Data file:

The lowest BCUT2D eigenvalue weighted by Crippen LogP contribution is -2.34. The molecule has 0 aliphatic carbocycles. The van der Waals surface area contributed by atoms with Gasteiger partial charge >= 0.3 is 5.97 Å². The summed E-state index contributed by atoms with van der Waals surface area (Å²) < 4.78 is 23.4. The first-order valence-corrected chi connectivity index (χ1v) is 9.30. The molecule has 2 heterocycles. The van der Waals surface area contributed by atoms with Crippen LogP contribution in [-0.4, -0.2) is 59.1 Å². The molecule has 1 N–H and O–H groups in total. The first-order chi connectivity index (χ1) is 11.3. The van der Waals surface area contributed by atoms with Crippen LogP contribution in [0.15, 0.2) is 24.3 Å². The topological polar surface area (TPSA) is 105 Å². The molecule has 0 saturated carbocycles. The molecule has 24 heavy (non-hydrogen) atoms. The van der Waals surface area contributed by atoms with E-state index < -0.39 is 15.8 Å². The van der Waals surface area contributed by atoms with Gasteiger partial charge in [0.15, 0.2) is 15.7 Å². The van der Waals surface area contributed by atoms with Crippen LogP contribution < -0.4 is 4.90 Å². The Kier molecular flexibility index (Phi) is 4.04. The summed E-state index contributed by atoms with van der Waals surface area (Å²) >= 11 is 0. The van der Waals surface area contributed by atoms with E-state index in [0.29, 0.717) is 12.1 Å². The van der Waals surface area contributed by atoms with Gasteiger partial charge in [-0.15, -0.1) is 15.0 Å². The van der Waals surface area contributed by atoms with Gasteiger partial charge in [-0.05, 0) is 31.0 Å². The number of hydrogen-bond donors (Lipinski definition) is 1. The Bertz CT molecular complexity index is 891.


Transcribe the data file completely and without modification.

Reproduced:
The lowest BCUT2D eigenvalue weighted by Crippen LogP contribution is -2.34. The molecule has 0 aliphatic carbocycles. The van der Waals surface area contributed by atoms with Gasteiger partial charge >= 0.3 is 5.97 Å². The summed E-state index contributed by atoms with van der Waals surface area (Å²) < 4.78 is 23.4. The first-order valence-corrected chi connectivity index (χ1v) is 9.30. The molecule has 2 heterocycles. The van der Waals surface area contributed by atoms with Crippen LogP contribution in [-0.4, -0.2) is 59.1 Å². The molecule has 1 N–H and O–H groups in total. The first-order chi connectivity index (χ1) is 11.3. The van der Waals surface area contributed by atoms with Crippen LogP contribution in [0.15, 0.2) is 24.3 Å². The topological polar surface area (TPSA) is 105 Å². The molecule has 0 saturated carbocycles. The molecule has 24 heavy (non-hydrogen) atoms. The van der Waals surface area contributed by atoms with E-state index < -0.39 is 15.8 Å². The van der Waals surface area contributed by atoms with Gasteiger partial charge in [0.15, 0.2) is 15.7 Å². The van der Waals surface area contributed by atoms with Crippen LogP contribution < -0.4 is 4.90 Å². The Kier molecular flexibility index (Phi) is 4.04. The summed E-state index contributed by atoms with van der Waals surface area (Å²) >= 11 is 0. The van der Waals surface area contributed by atoms with E-state index in [0.29, 0.717) is 12.1 Å². The van der Waals surface area contributed by atoms with Gasteiger partial charge in [-0.15, -0.1) is 15.0 Å². The van der Waals surface area contributed by atoms with Gasteiger partial charge in [-0.05, 0) is 31.0 Å². The number of hydrogen-bond donors (Lipinski definition) is 1. The Bertz CT molecular complexity index is 891.